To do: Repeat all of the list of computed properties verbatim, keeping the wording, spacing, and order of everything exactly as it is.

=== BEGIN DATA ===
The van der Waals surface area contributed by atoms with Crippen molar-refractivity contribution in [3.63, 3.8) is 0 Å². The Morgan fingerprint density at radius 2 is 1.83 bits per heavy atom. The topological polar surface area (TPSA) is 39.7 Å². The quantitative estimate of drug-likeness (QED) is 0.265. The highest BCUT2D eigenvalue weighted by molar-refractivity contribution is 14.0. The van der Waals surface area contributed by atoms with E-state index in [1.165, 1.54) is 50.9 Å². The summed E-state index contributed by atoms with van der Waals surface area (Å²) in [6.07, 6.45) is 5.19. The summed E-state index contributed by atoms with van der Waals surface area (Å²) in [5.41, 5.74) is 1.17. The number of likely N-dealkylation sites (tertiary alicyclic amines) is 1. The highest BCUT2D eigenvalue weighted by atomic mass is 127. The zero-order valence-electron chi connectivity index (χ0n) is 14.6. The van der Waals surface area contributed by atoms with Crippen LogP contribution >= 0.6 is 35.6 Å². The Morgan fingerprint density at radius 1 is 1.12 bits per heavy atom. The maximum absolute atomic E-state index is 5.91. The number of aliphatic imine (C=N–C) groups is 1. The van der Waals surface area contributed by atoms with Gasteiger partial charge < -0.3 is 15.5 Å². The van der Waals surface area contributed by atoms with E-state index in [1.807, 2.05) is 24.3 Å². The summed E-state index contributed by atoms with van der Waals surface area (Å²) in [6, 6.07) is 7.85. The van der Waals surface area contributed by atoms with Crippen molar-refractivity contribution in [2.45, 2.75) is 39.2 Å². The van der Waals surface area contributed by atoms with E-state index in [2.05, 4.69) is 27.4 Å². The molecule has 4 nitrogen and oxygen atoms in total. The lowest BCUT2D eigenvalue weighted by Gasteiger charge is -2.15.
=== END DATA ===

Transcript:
The van der Waals surface area contributed by atoms with Crippen molar-refractivity contribution in [3.63, 3.8) is 0 Å². The Morgan fingerprint density at radius 2 is 1.83 bits per heavy atom. The topological polar surface area (TPSA) is 39.7 Å². The quantitative estimate of drug-likeness (QED) is 0.265. The highest BCUT2D eigenvalue weighted by molar-refractivity contribution is 14.0. The van der Waals surface area contributed by atoms with E-state index in [1.165, 1.54) is 50.9 Å². The summed E-state index contributed by atoms with van der Waals surface area (Å²) in [6.07, 6.45) is 5.19. The summed E-state index contributed by atoms with van der Waals surface area (Å²) in [5.41, 5.74) is 1.17. The number of likely N-dealkylation sites (tertiary alicyclic amines) is 1. The highest BCUT2D eigenvalue weighted by atomic mass is 127. The zero-order valence-electron chi connectivity index (χ0n) is 14.6. The van der Waals surface area contributed by atoms with Crippen LogP contribution >= 0.6 is 35.6 Å². The Morgan fingerprint density at radius 1 is 1.12 bits per heavy atom. The maximum absolute atomic E-state index is 5.91. The number of aliphatic imine (C=N–C) groups is 1. The van der Waals surface area contributed by atoms with Gasteiger partial charge < -0.3 is 15.5 Å². The van der Waals surface area contributed by atoms with E-state index in [1.807, 2.05) is 24.3 Å². The summed E-state index contributed by atoms with van der Waals surface area (Å²) in [6, 6.07) is 7.85. The van der Waals surface area contributed by atoms with Crippen molar-refractivity contribution in [2.45, 2.75) is 39.2 Å². The van der Waals surface area contributed by atoms with E-state index in [2.05, 4.69) is 27.4 Å². The molecule has 4 nitrogen and oxygen atoms in total. The lowest BCUT2D eigenvalue weighted by Gasteiger charge is -2.15.